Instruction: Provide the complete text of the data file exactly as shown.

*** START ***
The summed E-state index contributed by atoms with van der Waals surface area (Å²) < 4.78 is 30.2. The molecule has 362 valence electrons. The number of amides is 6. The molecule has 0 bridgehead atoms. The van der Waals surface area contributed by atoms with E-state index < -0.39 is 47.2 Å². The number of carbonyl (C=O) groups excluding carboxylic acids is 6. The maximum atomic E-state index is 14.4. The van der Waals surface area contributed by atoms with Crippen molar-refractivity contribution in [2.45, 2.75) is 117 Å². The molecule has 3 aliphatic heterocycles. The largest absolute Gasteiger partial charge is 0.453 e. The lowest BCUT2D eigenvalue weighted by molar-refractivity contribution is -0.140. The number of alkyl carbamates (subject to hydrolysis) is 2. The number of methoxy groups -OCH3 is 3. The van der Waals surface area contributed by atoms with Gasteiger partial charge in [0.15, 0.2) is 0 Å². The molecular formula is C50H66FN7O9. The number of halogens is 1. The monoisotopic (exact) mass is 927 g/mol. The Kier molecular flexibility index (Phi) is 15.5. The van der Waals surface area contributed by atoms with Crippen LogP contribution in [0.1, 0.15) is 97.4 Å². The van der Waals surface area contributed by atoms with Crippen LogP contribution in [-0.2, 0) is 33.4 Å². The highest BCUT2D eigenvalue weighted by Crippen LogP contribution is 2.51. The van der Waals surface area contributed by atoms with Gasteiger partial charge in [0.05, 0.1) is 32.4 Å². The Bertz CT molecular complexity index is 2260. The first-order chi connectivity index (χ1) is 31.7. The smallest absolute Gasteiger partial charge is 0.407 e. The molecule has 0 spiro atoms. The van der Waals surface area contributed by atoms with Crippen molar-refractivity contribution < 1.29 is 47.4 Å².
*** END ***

The summed E-state index contributed by atoms with van der Waals surface area (Å²) < 4.78 is 30.2. The molecule has 362 valence electrons. The number of amides is 6. The molecule has 0 bridgehead atoms. The van der Waals surface area contributed by atoms with E-state index < -0.39 is 47.2 Å². The number of carbonyl (C=O) groups excluding carboxylic acids is 6. The maximum atomic E-state index is 14.4. The van der Waals surface area contributed by atoms with Crippen molar-refractivity contribution in [2.45, 2.75) is 117 Å². The molecule has 3 aliphatic heterocycles. The largest absolute Gasteiger partial charge is 0.453 e. The lowest BCUT2D eigenvalue weighted by molar-refractivity contribution is -0.140. The number of alkyl carbamates (subject to hydrolysis) is 2. The number of methoxy groups -OCH3 is 3. The van der Waals surface area contributed by atoms with Gasteiger partial charge in [0.15, 0.2) is 0 Å². The molecular formula is C50H66FN7O9. The number of halogens is 1. The monoisotopic (exact) mass is 927 g/mol. The Kier molecular flexibility index (Phi) is 15.5. The van der Waals surface area contributed by atoms with Crippen LogP contribution in [0.1, 0.15) is 97.4 Å². The van der Waals surface area contributed by atoms with Crippen LogP contribution in [-0.2, 0) is 33.4 Å². The highest BCUT2D eigenvalue weighted by Crippen LogP contribution is 2.51. The van der Waals surface area contributed by atoms with Gasteiger partial charge in [0.05, 0.1) is 32.4 Å². The Bertz CT molecular complexity index is 2260. The first-order chi connectivity index (χ1) is 31.7. The smallest absolute Gasteiger partial charge is 0.407 e. The molecule has 0 spiro atoms. The van der Waals surface area contributed by atoms with Crippen molar-refractivity contribution < 1.29 is 47.4 Å².